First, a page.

Poets, in the popular imagination, are solitary figures who spend long quiet hours in isolation, waiting for inspiration to strike. In reality, they’re more likely rushing to faculty meetings, digging out from under unanswered emails and maybe — if they’re lucky — squeezing in an hour of reading or writing.
Tracy K. Smith, one of the most successful, celebrated and productive writers in her field today, is intimately familiar with the daily struggle between creativity and the administrative work of an in-demand poet.
Ms. Smith, who is serving her second term as the United States poet laureate, has traveled the country as an evangelist for her medium, holding readings and workshops in small towns, schools and juvenile detention centers. She has published four volumes of poetry, including the Pulitzer Prize-winning “Life on Mars,” as well as a memoir. Ms. Smith has also written two opera librettos: for “A Marvelous Order,” about the city planner Robert Moses and the urban activist Jane Jacobs, and “Castor and Patience,” about a Southern family dispute over land rights, which was commissioned by the Cincinnati Opera and is set to open in 2020.
As part of Ms. Smith’s mission to make poetry feel more accessible to a broad audience, she started a weekday podcast, “The Slowdown,” featuring poems that speak to contemporary issues.
“It’s been really beautiful to think in these meditative terms about how poems are useful in our everyday life,” Ms. Smith told me.
She’s also a professor of creative writing at Princeton and is raising three children — Naomi, 9, and her 5-year-old twin boys, Sterling and Atticus — with her husband, the literary scholar Raphael (Raf) Allison.
All this leaves little time for her main job: creating poems. When we connected in November, Ms. Smith said she was taking a break from writing her new collection because she couldn’t find long enough stretches to devote to it.
“I need more time and space for that kind of writing,” she said.
6:45 a.m. I get up, shower quickly and throw on some workout clothes, even though I’m just going to get the kids ready for school. Otherwise, I’ll be covered in peanut butter or porridge or end up with kids’ toothpaste someplace by the time they leave the house.
9:15 a.m. Get to Lewis Library on campus, where the broadcast center is. In a couple of hours, I’m scheduled to record a brief interview for an “On the Media” segment about my libretto for “A Marvelous Order.”
9:45 a.m. I get a text from Raf saying he almost forgot Sterling’s class performance of “The Big Pumpkin” but made it in time. It was on my calendar, too, but I forgot to look. I’m crushed, but Raf sends some pictures of a very proud and happy-looking Sterling on stage.
This snafu causes me to realize I’ve double-booked my 11 a.m. time slot. In addition to the interview, I’m supposed to have a phone call with Emory about transferring some materials to the archive there.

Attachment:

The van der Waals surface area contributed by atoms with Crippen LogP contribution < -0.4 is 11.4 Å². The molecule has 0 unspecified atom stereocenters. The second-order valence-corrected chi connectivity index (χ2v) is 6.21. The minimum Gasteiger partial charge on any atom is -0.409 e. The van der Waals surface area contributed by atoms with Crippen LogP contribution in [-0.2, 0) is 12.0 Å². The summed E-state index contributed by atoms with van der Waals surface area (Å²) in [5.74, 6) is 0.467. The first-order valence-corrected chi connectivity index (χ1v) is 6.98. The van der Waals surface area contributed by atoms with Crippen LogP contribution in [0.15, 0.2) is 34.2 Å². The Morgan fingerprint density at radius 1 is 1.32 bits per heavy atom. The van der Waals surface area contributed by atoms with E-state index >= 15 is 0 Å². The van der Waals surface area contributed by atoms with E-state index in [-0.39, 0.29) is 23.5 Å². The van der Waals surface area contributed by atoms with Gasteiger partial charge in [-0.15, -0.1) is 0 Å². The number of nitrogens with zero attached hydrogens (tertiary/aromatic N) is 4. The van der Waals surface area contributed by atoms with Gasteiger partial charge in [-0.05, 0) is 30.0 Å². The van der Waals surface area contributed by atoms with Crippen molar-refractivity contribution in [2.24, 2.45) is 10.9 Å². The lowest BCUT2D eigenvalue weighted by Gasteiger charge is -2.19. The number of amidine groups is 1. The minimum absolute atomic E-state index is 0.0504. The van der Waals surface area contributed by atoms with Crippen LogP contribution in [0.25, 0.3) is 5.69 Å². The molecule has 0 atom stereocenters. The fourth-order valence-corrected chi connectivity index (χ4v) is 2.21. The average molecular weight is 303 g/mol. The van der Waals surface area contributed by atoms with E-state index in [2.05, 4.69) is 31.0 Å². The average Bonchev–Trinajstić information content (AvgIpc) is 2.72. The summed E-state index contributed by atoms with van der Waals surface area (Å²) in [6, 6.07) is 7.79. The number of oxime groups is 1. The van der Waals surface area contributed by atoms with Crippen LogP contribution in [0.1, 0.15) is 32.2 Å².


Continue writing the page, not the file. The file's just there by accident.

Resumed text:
9:50 a.m. Lucky coincidence: I find an email sent earlier this morning saying my contact at Emory will be out sick today. And then another strange coincidence: I find an email from an hour ago saying the radio host also needs to reschedule.
10:07 a.m. Turn my attention to reviewing fellowship applications. It’s an exciting but also stressful process to narrow the pool down to just one or two finalists per award per genre.
2 p.m. Thesis student conference with Cody, a senior who is writing an original, book-length poetry manuscript. This project is unlike any I’ve advised before, with a huge cast of personae acting out a family drama. There are figures from classical mythology alongside a Tokyo film noir-style detective and a fictional rapper. This is the time of year when I’m offering prompts for new poems, and giving detailed line-by-line input on each week’s new writing.
3:30 p.m. I dash home quickly to say hello to kids. And deal with feelings of guilt that I’ll miss dinner and bedtime tonight.
4 p.m. Drive into New York with Raf for a benefit reading with the poet Billy Collins at the Frick Collection and a working dinner afterward.
7 a.m. The boys come into our room to wake us up.
10 a.m. I head to the Arts Complex on campus to prep for my 11 a.m. directors’ meeting. We’re discussing fellowship finalists. It’s a short meeting, but afterward I get into a conversation with my colleague Michael Cadden, the chair of the Lewis Center for the Arts. I’ll be stepping into his position next year and am trying to get my head around all that he does and how he does it.
Yesterday was such a nonstop rush that I can feel myself slowing down today, recuperating a little.
1 p.m. I’m back in my office. My papers are going to Emory University, and I spend the afternoon going through boxes. I read through some old notebooks and journals, and poems and papers from college. I rediscover correspondence from high school friends I’ve long since lost track of. I find a handwritten poem, which eventually became the poem “Song” in “Life on Mars.”